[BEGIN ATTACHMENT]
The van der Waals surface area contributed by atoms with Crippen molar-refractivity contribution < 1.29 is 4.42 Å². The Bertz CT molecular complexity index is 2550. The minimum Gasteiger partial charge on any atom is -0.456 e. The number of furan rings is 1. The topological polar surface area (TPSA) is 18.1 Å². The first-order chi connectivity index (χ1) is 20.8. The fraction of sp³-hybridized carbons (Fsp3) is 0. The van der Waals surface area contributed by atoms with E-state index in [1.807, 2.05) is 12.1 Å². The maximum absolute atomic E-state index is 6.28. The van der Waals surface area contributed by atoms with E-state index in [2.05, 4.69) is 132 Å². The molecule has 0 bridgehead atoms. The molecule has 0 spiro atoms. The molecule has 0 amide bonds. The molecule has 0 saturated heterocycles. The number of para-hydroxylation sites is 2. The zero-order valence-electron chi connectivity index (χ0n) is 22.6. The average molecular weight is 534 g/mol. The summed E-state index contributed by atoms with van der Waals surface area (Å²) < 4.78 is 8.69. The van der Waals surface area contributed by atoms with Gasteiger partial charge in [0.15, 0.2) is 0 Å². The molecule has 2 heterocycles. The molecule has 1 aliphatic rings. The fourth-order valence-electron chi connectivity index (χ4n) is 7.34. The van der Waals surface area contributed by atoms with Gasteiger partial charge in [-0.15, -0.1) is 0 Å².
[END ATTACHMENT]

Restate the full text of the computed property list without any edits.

The van der Waals surface area contributed by atoms with Crippen molar-refractivity contribution < 1.29 is 4.42 Å². The Bertz CT molecular complexity index is 2550. The minimum Gasteiger partial charge on any atom is -0.456 e. The number of furan rings is 1. The topological polar surface area (TPSA) is 18.1 Å². The first-order chi connectivity index (χ1) is 20.8. The fraction of sp³-hybridized carbons (Fsp3) is 0. The van der Waals surface area contributed by atoms with E-state index in [1.807, 2.05) is 12.1 Å². The maximum absolute atomic E-state index is 6.28. The van der Waals surface area contributed by atoms with E-state index in [2.05, 4.69) is 132 Å². The molecule has 0 bridgehead atoms. The molecule has 0 spiro atoms. The molecule has 0 amide bonds. The molecule has 0 saturated heterocycles. The number of para-hydroxylation sites is 2. The zero-order valence-electron chi connectivity index (χ0n) is 22.6. The average molecular weight is 534 g/mol. The summed E-state index contributed by atoms with van der Waals surface area (Å²) < 4.78 is 8.69. The van der Waals surface area contributed by atoms with Gasteiger partial charge in [0.15, 0.2) is 0 Å². The molecule has 2 heterocycles. The molecule has 1 aliphatic rings. The fourth-order valence-electron chi connectivity index (χ4n) is 7.34. The van der Waals surface area contributed by atoms with Gasteiger partial charge in [-0.15, -0.1) is 0 Å².